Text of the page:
A practicing parent

Published On: October 1, 2016 12:15 AM NPT By: Aleena Udas Sharma

Parenting isn’t a noun but a verb—an ongoing process instead of an accomplishment. And that no matter how many years you put into the job, the learning curve is, well, fairly flat.
— Jodi Picoult 

Parents don’t have time for their kids now. They are constantly moving, working and stressed

Parenting: A noun or a verb?
I remember the English teacher in my elementary school explaining what a verb is: a verb is a word which is used to describe or indicate an action and -ing ending is used to show the progressive/continuous verb tenses. Well, I am not getting into the English grammar, but the quote does resonate with the fundamental role of a parent i.e., continuous learning. Learning to get attuned with the expectations and challenges posed by the generation who constantly wants to engage in things like gaming and social media. 

Good old days…
As a child I was not so keen on going to school or waking up early in the morning and looking for those lost pair of socks, dreading to face the teacher with an incomplete homework and carrying the weight of those irrationally heavy bags on my lean shoulders.

Now when I sit back and think, those days were not bad except for those normal stressful moments every child goes through. We had our own share of beautiful moments, had parents who listened to us while we were talking, friends whom we still cherish and family to fall back on when in need. 

Things have changed, don’t know for better or worse, but they have. There has been a paradigm shift in the relation between parent and child and in relation between family and friends. In fact, in retrospect, I feel our parents were better parents than us, teaching us those life lessons with whatever little they had and yes, they made us firmly grounded.

We as children were more conforming to family norms, valued family relations and were comparatively more submissive than our children. The only source of entertainment for us back then was a television! Parents were not as busy as they seem to be now (constantly hooked up to their smartphones). Therefore they had enough time to keep an eye on what the child did. I still remember my father coming home from work and asking me about the dodging tables in mathematics! The day I fumbled with any of the answers was the day when the world seemed to have turned upside down. 

But things have changed. The way we see things, process of understanding them has also changed. The very definition of good parenting has changed, metamorphosed into a concept which seems technical, complex and superficial.

Emoticons and emotions
Parents don’t have time for their kids now. They are constantly moving, working and stressed and blame it on the competitive lifestyle, demanding work or just choice. And what’s worse, they camouflage their guilt with expensive gadgets as though these machines can replace human emotions and attachment. I read the story which was recently trending online in Japan about an elementary teacher grading her student’s assignment on what they wished to be. There was an assignment and this is what it read:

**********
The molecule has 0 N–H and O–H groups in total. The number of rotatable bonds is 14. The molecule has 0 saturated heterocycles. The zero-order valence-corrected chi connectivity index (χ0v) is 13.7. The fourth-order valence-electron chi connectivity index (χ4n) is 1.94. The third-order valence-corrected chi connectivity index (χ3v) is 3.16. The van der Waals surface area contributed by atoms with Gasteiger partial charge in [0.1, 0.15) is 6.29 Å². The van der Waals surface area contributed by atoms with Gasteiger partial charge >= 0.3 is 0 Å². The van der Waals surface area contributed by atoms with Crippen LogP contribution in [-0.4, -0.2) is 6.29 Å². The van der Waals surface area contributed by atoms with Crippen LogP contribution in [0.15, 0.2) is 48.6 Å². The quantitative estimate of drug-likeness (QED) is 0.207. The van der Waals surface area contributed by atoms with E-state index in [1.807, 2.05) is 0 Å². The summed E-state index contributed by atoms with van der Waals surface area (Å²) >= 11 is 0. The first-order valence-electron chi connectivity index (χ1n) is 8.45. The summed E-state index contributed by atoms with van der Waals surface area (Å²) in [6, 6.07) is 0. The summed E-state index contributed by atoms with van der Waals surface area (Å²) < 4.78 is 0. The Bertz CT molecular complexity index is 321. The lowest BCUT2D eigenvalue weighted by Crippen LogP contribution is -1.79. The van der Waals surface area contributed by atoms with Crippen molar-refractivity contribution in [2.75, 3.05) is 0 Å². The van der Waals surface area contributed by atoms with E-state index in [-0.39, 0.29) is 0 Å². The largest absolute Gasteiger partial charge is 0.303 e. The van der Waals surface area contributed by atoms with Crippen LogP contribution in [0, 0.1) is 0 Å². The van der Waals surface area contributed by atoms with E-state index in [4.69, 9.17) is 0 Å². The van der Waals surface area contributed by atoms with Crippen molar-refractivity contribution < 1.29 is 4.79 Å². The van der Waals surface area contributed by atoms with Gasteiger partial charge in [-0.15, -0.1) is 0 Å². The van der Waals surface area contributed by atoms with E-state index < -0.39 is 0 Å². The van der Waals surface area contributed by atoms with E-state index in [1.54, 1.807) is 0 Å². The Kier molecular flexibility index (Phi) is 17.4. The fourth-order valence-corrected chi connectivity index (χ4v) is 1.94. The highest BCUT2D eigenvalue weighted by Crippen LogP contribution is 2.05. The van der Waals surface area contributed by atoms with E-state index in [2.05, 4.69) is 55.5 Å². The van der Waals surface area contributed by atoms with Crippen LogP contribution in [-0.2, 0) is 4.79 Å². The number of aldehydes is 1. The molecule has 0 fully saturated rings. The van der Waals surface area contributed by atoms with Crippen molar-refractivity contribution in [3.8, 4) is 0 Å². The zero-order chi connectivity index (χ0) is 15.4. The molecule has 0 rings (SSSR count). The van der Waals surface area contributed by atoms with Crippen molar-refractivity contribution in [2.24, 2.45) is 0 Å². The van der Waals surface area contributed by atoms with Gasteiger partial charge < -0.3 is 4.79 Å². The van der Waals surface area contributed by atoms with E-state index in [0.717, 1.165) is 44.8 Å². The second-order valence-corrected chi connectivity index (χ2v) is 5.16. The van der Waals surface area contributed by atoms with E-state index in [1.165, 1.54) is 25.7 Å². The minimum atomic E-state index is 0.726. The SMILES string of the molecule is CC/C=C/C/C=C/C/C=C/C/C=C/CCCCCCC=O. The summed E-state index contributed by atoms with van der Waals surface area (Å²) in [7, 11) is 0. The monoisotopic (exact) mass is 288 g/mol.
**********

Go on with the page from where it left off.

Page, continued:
“My wish is to become a smartphone. It’s my wish because my mom and dad really love their smartphones.

My mom and dad play games on their phone, not with me. When they’re talking with someone on the phone, even if I am excited about something and want to tell them, they just shush me and tell me to go away...”
I can’t say whether it was a real story but it does ring the bell loud, loud enough to shake our inner selves.

Lifelong learning
The other day I saw a post on Facebook which was captioned “What every parent should listen” and I couldn’t hold back from pressing the play button. I cannot recall the name of the lady who was speaking but what I liked about her talk was her belief that parenting is not so complex, not as mechanized as people have made it and we don’t really have to frantically google parenting tips.  

I want to share what I liked most about the talk: a girl after listening to the story of Cinderella said that Cinderella went to the ball that night not to find the prince of her life but to wear good clothes and look beautiful! Not saying her understanding is wrong, but just look at how a child perceives the same story in a different way now. Thanks to the technology, overhyped fashion trends and the overrated idea to look beautiful, no wonder cosmetic surgeries are the in thing now. The girl’s reasoning is totally different than what we, during our childhood, understood about the story.  

So, parents, please get your parental app updated! Start thinking like your child, be the best friend of your child and see how easy parenting is. The parenting sites, seminars and bucket list of dos and don’ts are not the panacea for all the parenting problems because each one of us, every child, every parent, every situation is different. You cannot paint everyone with the same brush so don’t blindly rely and follow the 184,000,000 results you get if you google this topic. 

Doctors and lawyers say they are practicing doctors and lawyers. We are practicing parents too, practicing throughout our lives. Remember, the app needs to get updated regularly. There is nothing like good or bad parenting. Be a friend to your child. Instead of an expensive watch give them your time for they will value and cherish your presence more than your presents. 

Sue Atkins rightly said: “There is no such thing as a perfect parent so just be a real one”. 

The writer is a freelancer based in New Delhi

Leave A Comment